|The genes that you inherit from your family may play a role in the development of OCD.|
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Obsessions—unwanted, repetitive, and intrusive ideas, impulses, or images; common obsessions include:
- Persistent fears that harm may come to self or a loved one
- Unreasonable concern with being contaminated
- Unreasonable concerns about safety
- Unacceptable religious, violent, or sexual thoughts
- Excessive need to do things correctly or perfectly
- Persistent worries about a tragic event
Compulsions—repetitive behaviors or mental acts to reduce the distress associated with obsessions; common compulsions include:
- Excessive checking of door locks, stoves, water faucets, and light switches
- Repeatedly making lists, counting, arranging, or aligning things
- Collecting and hoarding useless objects
- Repeating routine actions a certain number of times until it feels right
- Unnecessary rereading and rewriting
- Mentally repeating phrases
- Repeatedly washing hands
- Other anxiety disorders
- Organic brain syndrome
- Tourette syndrome
- Attention deficit disorder
- Cause significant distress
- Interfere with your ability to properly perform at work, school, or in relationships
- Exposure and response prevention—involves gradually confronting the feared object or obsession without giving into the compulsive ritual linked to it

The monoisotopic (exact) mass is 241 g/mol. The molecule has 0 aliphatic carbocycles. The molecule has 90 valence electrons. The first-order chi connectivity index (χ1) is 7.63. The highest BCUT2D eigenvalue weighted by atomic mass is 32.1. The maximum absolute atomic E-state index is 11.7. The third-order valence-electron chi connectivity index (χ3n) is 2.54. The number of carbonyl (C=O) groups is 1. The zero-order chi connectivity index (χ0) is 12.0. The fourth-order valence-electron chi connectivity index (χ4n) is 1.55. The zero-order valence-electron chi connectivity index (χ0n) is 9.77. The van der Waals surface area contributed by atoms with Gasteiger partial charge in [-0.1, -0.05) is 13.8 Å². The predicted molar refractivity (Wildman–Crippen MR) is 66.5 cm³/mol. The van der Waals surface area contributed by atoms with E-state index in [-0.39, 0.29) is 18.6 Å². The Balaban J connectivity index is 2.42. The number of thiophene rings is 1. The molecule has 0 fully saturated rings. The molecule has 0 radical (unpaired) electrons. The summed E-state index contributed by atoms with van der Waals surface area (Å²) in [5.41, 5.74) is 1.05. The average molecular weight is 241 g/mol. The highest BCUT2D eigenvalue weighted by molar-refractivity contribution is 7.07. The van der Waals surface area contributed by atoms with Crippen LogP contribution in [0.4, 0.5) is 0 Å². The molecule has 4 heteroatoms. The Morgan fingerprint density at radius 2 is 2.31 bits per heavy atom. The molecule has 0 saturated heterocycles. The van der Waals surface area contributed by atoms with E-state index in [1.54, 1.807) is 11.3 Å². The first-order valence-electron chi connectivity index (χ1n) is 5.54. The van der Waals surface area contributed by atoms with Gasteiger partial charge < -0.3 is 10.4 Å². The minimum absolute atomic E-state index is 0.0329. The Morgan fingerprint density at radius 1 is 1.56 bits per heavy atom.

- Aversion therapy—involves using a painful stimulus to prevent OCD behavior
- Thought switching—involves learning to replace negative thoughts with positive thoughts
- Flooding—involves being exposed to an object that causes OCD behavior
- Implosion therapy—involves being repeatedly exposed to an object that causes fear
- Thought stopping—involves learning how to stop negative thoughts
Anxiety Disorders Association of America http://www.adaa.org
International OCD Foundation http://ocfoundation.org
Canadian Mental Health Association http://www.cmha.ca
Canadian Psychological Association http://www.cpa.ca
Obsessive compulsive disorder (OCD). EBSCO DynaMed website. Available at: http://www.ebscohost.com/dynamed. Updated August 18, 2014. Accessed August 21, 2014.
Obsessive-compulsive disorder (OCD). National Institute of Mental Health, National Institutes of Health website. Available at: http://www.nimh.nih.gov/health/topics/obsessive-compulsive-disorder-ocd/index.shtml. Accessed August 21, 2014.
OCD risk higher when several variations in gene occur together. National Institute of Mental Health website. Available at: http://www.nimh.nih.gov/science-news/2008/ocd-risk-higher-when-several-variations-in-gene-occur-together.shtml. Accessed August 21, 2014.
4/16/2009 DynaMed's Systematic Literature Surveillance http://www.ebscohost.com/dynamed: Simpson HB, Foa EB, Liebowitz MR, et al. A randomized, controlled trial of cognitive-behavioral therapy for augmenting pharmacotherapy in obsessive-compulsive disorder. Am J Psychiatry. 2008;165:621-630.
- Reviewer: Michael Woods, MD
- Review Date: 08/2014 -
- Update Date: 09/30/2013 -
This content is reviewed regularly and is updated when new and relevant evidence is made available. This information is neither intended nor implied to be a substitute for professional medical advice. Always seek the advice of your physician or other qualified health provider prior to starting any new treatment or with questions regarding a medical condition.
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